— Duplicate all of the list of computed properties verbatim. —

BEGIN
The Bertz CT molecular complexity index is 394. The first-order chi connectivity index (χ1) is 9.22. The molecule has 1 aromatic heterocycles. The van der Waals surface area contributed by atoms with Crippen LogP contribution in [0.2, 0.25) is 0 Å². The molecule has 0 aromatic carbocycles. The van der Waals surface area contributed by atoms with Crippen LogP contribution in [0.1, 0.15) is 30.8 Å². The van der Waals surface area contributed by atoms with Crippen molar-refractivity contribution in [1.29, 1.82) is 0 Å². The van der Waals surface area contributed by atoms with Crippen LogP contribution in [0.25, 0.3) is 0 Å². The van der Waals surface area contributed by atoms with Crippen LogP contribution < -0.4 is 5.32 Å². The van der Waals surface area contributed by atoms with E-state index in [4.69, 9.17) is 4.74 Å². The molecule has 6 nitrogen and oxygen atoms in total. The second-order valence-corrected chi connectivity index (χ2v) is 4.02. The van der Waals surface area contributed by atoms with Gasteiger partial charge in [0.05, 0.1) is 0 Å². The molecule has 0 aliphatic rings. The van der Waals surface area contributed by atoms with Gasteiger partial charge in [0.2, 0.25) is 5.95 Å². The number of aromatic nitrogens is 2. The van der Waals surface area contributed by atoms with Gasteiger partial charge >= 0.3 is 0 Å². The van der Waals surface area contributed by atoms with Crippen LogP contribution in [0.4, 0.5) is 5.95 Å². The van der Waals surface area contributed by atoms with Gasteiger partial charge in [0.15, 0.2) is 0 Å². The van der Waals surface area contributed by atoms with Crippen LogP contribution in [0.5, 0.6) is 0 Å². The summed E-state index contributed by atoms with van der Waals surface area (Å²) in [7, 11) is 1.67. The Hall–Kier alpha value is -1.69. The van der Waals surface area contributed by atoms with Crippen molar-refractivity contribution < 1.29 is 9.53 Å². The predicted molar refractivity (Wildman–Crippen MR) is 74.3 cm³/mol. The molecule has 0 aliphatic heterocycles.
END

The Bertz CT molecular complexity index is 394. The first-order chi connectivity index (χ1) is 9.22. The molecule has 1 aromatic heterocycles. The van der Waals surface area contributed by atoms with Crippen LogP contribution in [0.2, 0.25) is 0 Å². The molecule has 0 aromatic carbocycles. The van der Waals surface area contributed by atoms with Crippen LogP contribution in [0.1, 0.15) is 30.8 Å². The van der Waals surface area contributed by atoms with Crippen molar-refractivity contribution in [1.29, 1.82) is 0 Å². The van der Waals surface area contributed by atoms with Crippen LogP contribution in [0.25, 0.3) is 0 Å². The van der Waals surface area contributed by atoms with Crippen LogP contribution < -0.4 is 5.32 Å². The van der Waals surface area contributed by atoms with E-state index in [4.69, 9.17) is 4.74 Å². The molecule has 6 nitrogen and oxygen atoms in total. The second-order valence-corrected chi connectivity index (χ2v) is 4.02. The van der Waals surface area contributed by atoms with Gasteiger partial charge in [0.05, 0.1) is 0 Å². The molecule has 0 aliphatic rings. The van der Waals surface area contributed by atoms with Gasteiger partial charge in [0.2, 0.25) is 5.95 Å². The number of aromatic nitrogens is 2. The van der Waals surface area contributed by atoms with Gasteiger partial charge >= 0.3 is 0 Å². The van der Waals surface area contributed by atoms with Crippen LogP contribution in [0.4, 0.5) is 5.95 Å². The van der Waals surface area contributed by atoms with Gasteiger partial charge in [0.15, 0.2) is 0 Å². The van der Waals surface area contributed by atoms with Crippen LogP contribution in [0.5, 0.6) is 0 Å². The summed E-state index contributed by atoms with van der Waals surface area (Å²) in [7, 11) is 1.67. The Hall–Kier alpha value is -1.69. The van der Waals surface area contributed by atoms with Crippen molar-refractivity contribution < 1.29 is 9.53 Å². The predicted molar refractivity (Wildman–Crippen MR) is 74.3 cm³/mol. The molecule has 0 aliphatic heterocycles.